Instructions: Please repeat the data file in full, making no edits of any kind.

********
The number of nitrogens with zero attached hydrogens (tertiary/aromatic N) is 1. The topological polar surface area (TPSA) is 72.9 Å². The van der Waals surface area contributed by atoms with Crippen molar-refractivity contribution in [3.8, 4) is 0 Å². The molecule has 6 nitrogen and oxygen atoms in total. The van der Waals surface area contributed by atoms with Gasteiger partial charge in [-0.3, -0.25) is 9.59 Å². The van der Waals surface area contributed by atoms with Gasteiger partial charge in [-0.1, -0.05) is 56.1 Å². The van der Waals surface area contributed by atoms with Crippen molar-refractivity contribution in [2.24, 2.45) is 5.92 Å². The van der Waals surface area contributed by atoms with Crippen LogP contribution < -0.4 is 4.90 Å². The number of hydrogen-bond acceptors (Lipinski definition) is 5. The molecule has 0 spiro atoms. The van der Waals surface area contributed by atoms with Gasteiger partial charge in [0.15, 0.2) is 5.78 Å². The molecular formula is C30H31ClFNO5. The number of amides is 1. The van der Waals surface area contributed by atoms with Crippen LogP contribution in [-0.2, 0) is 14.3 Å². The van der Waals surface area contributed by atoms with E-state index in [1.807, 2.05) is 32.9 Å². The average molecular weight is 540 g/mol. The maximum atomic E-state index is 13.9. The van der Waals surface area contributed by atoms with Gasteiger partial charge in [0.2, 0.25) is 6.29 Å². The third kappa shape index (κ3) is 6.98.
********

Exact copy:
The number of nitrogens with zero attached hydrogens (tertiary/aromatic N) is 1. The topological polar surface area (TPSA) is 72.9 Å². The van der Waals surface area contributed by atoms with Crippen molar-refractivity contribution in [3.8, 4) is 0 Å². The molecule has 6 nitrogen and oxygen atoms in total. The van der Waals surface area contributed by atoms with Gasteiger partial charge in [-0.3, -0.25) is 9.59 Å². The van der Waals surface area contributed by atoms with Gasteiger partial charge in [-0.1, -0.05) is 56.1 Å². The van der Waals surface area contributed by atoms with Crippen molar-refractivity contribution in [2.24, 2.45) is 5.92 Å². The van der Waals surface area contributed by atoms with Crippen LogP contribution < -0.4 is 4.90 Å². The number of hydrogen-bond acceptors (Lipinski definition) is 5. The molecule has 0 spiro atoms. The van der Waals surface area contributed by atoms with Gasteiger partial charge in [0.15, 0.2) is 5.78 Å². The molecular formula is C30H31ClFNO5. The number of amides is 1. The van der Waals surface area contributed by atoms with Crippen LogP contribution in [-0.2, 0) is 14.3 Å². The van der Waals surface area contributed by atoms with E-state index in [1.807, 2.05) is 32.9 Å². The average molecular weight is 540 g/mol. The maximum atomic E-state index is 13.9. The van der Waals surface area contributed by atoms with Gasteiger partial charge in [0.2, 0.25) is 6.29 Å². The third kappa shape index (κ3) is 6.98.